Wednesday, 5 November 2014

Capital gains tax on investment property explained

Capital gains tax on investment property explained


Questions on capital gains tax on investment property were among the top five queries to financial advisers during this month’s Financial Planning Week, the Financial Planning Association says.
Australians’ love of residential property and the favourable tax treatment of investments in real estate mean capital gains tax is on many people’s radars, explained Stephan Strategic Certified Financial Planner, Joe Stephan.
“People are happy to reduce tax now through strategies such as negative gearing but eventually there will be a capital gain and there will be tax to pay,” said Stephan, who lectured on taxation at La Trobe University.
Capital gains tax (CGT) can be confusing, particularly if the property was purchased before September 21, 1999 when the rules were simplified.
There are variations in the way the tax is applied depending on the situation. For example, CGT paid on investments held inside superannuation is different from CGT paid on assets held by an individual.
“It’s also tied with timing,” Stephan says. “How long you hold an asset determines how much you pay.”
A common misconception about CGT is that it is charged at a flat rate. That’s not the case, said Stephan.
“The amount paid depends on your marginal tax rate and that depends on the income you generate,” he added.
This means it can be tax effective to time the disposal of an asset so that the sale goes through in a year when the person’s taxable income will be lower.
“Sometimes people like to wait until they are getting towards retirements and start taking an income stream from their private pension so they don’t have to pay any income tax. Then their capital gain is assessable at a lower tax rate,” Stephan said.
CGT was introduced in 1985, so the sale proceeds of properties that were bought before then are not subject to the tax.
The CGT discount was introduced on 21 September, 1999. This is a 50% discount that applies to the capital gain made on assets bought since that date if they have been held for more than one year, Stephan explained.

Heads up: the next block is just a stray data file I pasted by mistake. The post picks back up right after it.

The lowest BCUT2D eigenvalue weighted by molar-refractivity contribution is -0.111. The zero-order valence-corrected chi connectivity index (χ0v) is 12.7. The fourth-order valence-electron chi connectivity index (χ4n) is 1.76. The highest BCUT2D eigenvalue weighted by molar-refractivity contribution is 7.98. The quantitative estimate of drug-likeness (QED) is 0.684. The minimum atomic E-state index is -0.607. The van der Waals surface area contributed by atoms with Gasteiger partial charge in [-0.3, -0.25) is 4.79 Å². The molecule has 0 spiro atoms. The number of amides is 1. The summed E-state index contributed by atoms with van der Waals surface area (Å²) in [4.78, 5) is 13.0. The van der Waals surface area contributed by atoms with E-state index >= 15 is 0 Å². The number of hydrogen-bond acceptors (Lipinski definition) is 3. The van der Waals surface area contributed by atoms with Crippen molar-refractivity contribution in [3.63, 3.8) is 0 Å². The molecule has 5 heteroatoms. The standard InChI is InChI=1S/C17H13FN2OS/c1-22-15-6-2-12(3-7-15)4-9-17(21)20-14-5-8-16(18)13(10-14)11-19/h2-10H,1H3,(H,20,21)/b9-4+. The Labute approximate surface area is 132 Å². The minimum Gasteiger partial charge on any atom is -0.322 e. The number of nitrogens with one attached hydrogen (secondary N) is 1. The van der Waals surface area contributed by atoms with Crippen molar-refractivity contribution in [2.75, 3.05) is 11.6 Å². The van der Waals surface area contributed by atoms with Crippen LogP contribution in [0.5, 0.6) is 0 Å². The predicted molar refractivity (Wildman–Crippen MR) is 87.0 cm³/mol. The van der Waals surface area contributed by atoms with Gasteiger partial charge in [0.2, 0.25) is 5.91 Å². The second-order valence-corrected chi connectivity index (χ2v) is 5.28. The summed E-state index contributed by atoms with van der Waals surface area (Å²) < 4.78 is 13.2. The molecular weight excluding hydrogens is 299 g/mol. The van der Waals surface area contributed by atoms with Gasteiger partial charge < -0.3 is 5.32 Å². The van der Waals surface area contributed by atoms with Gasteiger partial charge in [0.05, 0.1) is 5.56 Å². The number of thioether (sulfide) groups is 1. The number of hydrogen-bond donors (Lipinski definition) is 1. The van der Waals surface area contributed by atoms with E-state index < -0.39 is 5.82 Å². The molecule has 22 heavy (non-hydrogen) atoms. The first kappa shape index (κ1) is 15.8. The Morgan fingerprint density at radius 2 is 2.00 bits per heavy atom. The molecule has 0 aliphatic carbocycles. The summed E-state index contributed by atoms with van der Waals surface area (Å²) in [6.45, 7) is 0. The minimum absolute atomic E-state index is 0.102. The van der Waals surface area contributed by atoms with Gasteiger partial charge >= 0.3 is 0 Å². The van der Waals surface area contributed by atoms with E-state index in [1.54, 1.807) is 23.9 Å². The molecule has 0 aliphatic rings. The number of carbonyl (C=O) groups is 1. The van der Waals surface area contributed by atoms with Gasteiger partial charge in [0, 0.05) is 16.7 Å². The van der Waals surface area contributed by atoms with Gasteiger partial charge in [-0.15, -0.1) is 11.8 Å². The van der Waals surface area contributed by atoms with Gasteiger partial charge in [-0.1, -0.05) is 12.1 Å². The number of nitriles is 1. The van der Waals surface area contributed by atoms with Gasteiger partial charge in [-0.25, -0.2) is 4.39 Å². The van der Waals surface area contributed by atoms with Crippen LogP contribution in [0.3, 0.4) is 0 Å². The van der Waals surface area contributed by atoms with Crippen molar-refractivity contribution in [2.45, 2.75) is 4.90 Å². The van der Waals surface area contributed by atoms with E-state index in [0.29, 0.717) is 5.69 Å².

Most people understand there is no CGT to pay on the sale of the family home, said Stephan, but many people are confused by the special rules that apply to other properties, such as an inherited home.
“You don’t have to pay CGT on inherited property unless you sell it. The cost base might change and not be the purchase price but you don’t pay CGT until the property is sold,” Stephan said.
Different rules apply when people turn their home into a rental property or move into a property that was formerly an investment. Stephan warns that some mortgages do not allow the property to be converted into an investment. For simplicity, some people like to sell up and buy another similar property rather than converting the property’s use.

HLB Mann Judd director of tax Bill Nussbaum spoke to Zoe Fielding about the rules that apply to capital gains tax (CGT) on deceased estates.
This is a continuation from Part 1: Common misconceptions around capital gains tax.
“There are no death duties in Australia and a main residence property acquired from a deceased estate is generally not subject to CGT,” says HLB Mann Judd director of tax Bill Nussbaum. “However there are some important rules to consider to ensure the CGT exempt status is not lost.”
Pre-CGT Property 
Capital gains tax was introduced on September 20, 1985. Nussbaum says that if the deceased person acquired the main residence on or before September 19, 1985, the following rules apply:
  1. The property is CGT exempt if it is sold within two years of deceased’s death.
  2. It is still CGT exempt if sold after  two years, providing the following tests are met:
    • The property was not used to produce income (rented out)
    • It was the main residence of the person inheriting the property, for example the deceased’s spouse or an individual having a right of occupancy the property under the will.
Post-CGT Property
If the deceased person bought their main residence after September 19, 1985, stricter tests apply to determine whether gains on the sale of the property will be subject to CGT.
All conditions noted above must be satisfied. In addition, the property must have been the deceased person’s main residence just before their death and not used to produce assessable income at that time.
Investment properties of the deceased
Generally, no CGT is payable on the transfer of a property to a beneficiary under a will. CGT will be applicable when the property is eventually sold by the beneficiary. The cost base is calculated as follows:
  • For pre-CGT investments properties the cost base is calculated based on the market value of the property at the deceased date of death. 
  • For post-CGT investment properties the cost base is calculated based on the deceased’s original cost.
  • The 50% CGT discount also applies to the sale of inherited properties that have been held for more than 12 months.
Capital appreciation often forms a large part of the return on an investment property. In general, investors are liable to pay tax on that capital gain.